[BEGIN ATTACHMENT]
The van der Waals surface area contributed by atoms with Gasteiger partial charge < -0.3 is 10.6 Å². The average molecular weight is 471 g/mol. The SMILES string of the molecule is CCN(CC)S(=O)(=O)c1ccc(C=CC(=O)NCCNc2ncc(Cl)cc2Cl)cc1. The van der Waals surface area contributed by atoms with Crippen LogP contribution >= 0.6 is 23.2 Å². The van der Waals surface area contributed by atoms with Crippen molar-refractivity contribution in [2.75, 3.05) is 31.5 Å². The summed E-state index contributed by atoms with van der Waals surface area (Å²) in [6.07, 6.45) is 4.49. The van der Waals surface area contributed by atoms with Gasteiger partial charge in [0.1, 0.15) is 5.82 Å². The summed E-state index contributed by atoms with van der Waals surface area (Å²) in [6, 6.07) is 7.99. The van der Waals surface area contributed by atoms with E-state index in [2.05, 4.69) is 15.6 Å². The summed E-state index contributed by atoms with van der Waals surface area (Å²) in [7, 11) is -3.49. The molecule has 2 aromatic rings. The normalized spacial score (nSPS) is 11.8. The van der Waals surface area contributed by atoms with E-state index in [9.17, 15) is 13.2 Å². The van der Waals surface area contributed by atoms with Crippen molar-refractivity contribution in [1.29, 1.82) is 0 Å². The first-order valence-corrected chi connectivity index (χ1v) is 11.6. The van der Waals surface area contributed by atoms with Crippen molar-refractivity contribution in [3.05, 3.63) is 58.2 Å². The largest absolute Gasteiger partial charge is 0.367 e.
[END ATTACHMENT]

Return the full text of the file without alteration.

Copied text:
The van der Waals surface area contributed by atoms with Gasteiger partial charge < -0.3 is 10.6 Å². The average molecular weight is 471 g/mol. The SMILES string of the molecule is CCN(CC)S(=O)(=O)c1ccc(C=CC(=O)NCCNc2ncc(Cl)cc2Cl)cc1. The van der Waals surface area contributed by atoms with Crippen LogP contribution >= 0.6 is 23.2 Å². The van der Waals surface area contributed by atoms with Crippen molar-refractivity contribution in [2.75, 3.05) is 31.5 Å². The summed E-state index contributed by atoms with van der Waals surface area (Å²) in [6.07, 6.45) is 4.49. The van der Waals surface area contributed by atoms with Gasteiger partial charge in [0.1, 0.15) is 5.82 Å². The summed E-state index contributed by atoms with van der Waals surface area (Å²) in [6, 6.07) is 7.99. The van der Waals surface area contributed by atoms with E-state index in [2.05, 4.69) is 15.6 Å². The summed E-state index contributed by atoms with van der Waals surface area (Å²) in [7, 11) is -3.49. The molecule has 2 aromatic rings. The normalized spacial score (nSPS) is 11.8. The van der Waals surface area contributed by atoms with E-state index in [9.17, 15) is 13.2 Å². The van der Waals surface area contributed by atoms with Crippen molar-refractivity contribution in [1.29, 1.82) is 0 Å². The first-order valence-corrected chi connectivity index (χ1v) is 11.6. The van der Waals surface area contributed by atoms with Crippen molar-refractivity contribution in [3.05, 3.63) is 58.2 Å². The largest absolute Gasteiger partial charge is 0.367 e.